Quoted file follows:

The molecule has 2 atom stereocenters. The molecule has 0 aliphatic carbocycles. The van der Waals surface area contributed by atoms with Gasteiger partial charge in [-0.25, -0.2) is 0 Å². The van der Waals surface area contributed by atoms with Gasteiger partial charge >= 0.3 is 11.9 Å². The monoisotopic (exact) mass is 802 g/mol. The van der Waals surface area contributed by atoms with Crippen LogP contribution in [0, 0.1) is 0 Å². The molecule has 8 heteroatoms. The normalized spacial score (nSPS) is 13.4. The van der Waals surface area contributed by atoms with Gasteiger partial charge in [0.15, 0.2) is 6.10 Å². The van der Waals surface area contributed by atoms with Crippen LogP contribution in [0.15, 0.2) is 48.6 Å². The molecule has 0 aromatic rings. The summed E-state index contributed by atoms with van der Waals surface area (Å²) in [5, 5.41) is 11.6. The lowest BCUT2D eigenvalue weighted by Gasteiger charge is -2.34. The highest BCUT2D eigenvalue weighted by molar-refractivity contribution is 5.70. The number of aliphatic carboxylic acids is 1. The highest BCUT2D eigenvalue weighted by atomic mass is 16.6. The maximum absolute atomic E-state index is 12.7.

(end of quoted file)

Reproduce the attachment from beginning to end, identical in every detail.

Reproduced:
The molecule has 2 atom stereocenters. The molecule has 0 aliphatic carbocycles. The van der Waals surface area contributed by atoms with Gasteiger partial charge in [-0.25, -0.2) is 0 Å². The van der Waals surface area contributed by atoms with Gasteiger partial charge >= 0.3 is 11.9 Å². The monoisotopic (exact) mass is 802 g/mol. The van der Waals surface area contributed by atoms with Crippen LogP contribution in [0, 0.1) is 0 Å². The molecule has 8 heteroatoms. The normalized spacial score (nSPS) is 13.4. The van der Waals surface area contributed by atoms with Gasteiger partial charge in [0.15, 0.2) is 6.10 Å². The van der Waals surface area contributed by atoms with Crippen LogP contribution in [0.15, 0.2) is 48.6 Å². The molecule has 0 aromatic rings. The summed E-state index contributed by atoms with van der Waals surface area (Å²) in [5, 5.41) is 11.6. The lowest BCUT2D eigenvalue weighted by Gasteiger charge is -2.34. The highest BCUT2D eigenvalue weighted by molar-refractivity contribution is 5.70. The number of aliphatic carboxylic acids is 1. The highest BCUT2D eigenvalue weighted by atomic mass is 16.6. The maximum absolute atomic E-state index is 12.7.